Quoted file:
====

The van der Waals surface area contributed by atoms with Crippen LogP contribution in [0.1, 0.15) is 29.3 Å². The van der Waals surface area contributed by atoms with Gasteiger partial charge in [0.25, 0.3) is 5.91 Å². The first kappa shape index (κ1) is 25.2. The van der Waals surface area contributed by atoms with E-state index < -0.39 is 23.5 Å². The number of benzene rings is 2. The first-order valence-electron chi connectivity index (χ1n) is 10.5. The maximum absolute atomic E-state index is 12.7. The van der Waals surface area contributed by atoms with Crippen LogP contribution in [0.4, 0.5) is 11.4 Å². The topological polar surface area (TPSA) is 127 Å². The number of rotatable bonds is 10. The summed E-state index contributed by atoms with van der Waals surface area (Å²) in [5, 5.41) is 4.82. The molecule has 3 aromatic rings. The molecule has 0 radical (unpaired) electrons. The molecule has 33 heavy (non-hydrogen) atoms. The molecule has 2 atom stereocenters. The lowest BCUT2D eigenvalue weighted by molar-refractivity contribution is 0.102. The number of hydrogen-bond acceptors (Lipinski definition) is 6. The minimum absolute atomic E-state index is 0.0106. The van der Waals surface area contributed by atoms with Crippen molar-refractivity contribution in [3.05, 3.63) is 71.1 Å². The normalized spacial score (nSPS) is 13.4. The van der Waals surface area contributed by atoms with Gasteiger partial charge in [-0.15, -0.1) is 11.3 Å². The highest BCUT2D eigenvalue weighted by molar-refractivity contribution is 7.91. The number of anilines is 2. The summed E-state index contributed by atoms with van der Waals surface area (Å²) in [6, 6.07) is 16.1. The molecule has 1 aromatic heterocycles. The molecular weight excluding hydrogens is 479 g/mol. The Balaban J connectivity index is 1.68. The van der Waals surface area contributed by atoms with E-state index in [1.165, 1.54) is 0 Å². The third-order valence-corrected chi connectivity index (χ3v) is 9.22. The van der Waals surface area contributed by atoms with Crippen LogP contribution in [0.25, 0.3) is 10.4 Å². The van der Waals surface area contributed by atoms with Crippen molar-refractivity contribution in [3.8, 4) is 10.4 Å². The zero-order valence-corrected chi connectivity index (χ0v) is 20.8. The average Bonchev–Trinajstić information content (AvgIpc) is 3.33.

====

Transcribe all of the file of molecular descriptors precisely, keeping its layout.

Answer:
The van der Waals surface area contributed by atoms with Crippen LogP contribution in [0.1, 0.15) is 29.3 Å². The van der Waals surface area contributed by atoms with Gasteiger partial charge in [0.25, 0.3) is 5.91 Å². The first kappa shape index (κ1) is 25.2. The van der Waals surface area contributed by atoms with E-state index < -0.39 is 23.5 Å². The number of benzene rings is 2. The first-order valence-electron chi connectivity index (χ1n) is 10.5. The maximum absolute atomic E-state index is 12.7. The van der Waals surface area contributed by atoms with Crippen LogP contribution in [0.4, 0.5) is 11.4 Å². The topological polar surface area (TPSA) is 127 Å². The number of rotatable bonds is 10. The summed E-state index contributed by atoms with van der Waals surface area (Å²) in [5, 5.41) is 4.82. The molecule has 3 aromatic rings. The molecule has 0 radical (unpaired) electrons. The molecule has 33 heavy (non-hydrogen) atoms. The molecule has 2 atom stereocenters. The lowest BCUT2D eigenvalue weighted by molar-refractivity contribution is 0.102. The number of hydrogen-bond acceptors (Lipinski definition) is 6. The minimum absolute atomic E-state index is 0.0106. The van der Waals surface area contributed by atoms with Crippen molar-refractivity contribution in [3.05, 3.63) is 71.1 Å². The normalized spacial score (nSPS) is 13.4. The van der Waals surface area contributed by atoms with Gasteiger partial charge in [-0.15, -0.1) is 11.3 Å². The highest BCUT2D eigenvalue weighted by molar-refractivity contribution is 7.91. The number of anilines is 2. The summed E-state index contributed by atoms with van der Waals surface area (Å²) in [6, 6.07) is 16.1. The molecule has 1 aromatic heterocycles. The molecular weight excluding hydrogens is 479 g/mol. The Balaban J connectivity index is 1.68. The van der Waals surface area contributed by atoms with E-state index in [1.165, 1.54) is 0 Å². The third-order valence-corrected chi connectivity index (χ3v) is 9.22. The van der Waals surface area contributed by atoms with Crippen LogP contribution in [0.25, 0.3) is 10.4 Å². The van der Waals surface area contributed by atoms with Crippen molar-refractivity contribution in [3.8, 4) is 10.4 Å². The zero-order valence-corrected chi connectivity index (χ0v) is 20.8. The average Bonchev–Trinajstić information content (AvgIpc) is 3.33.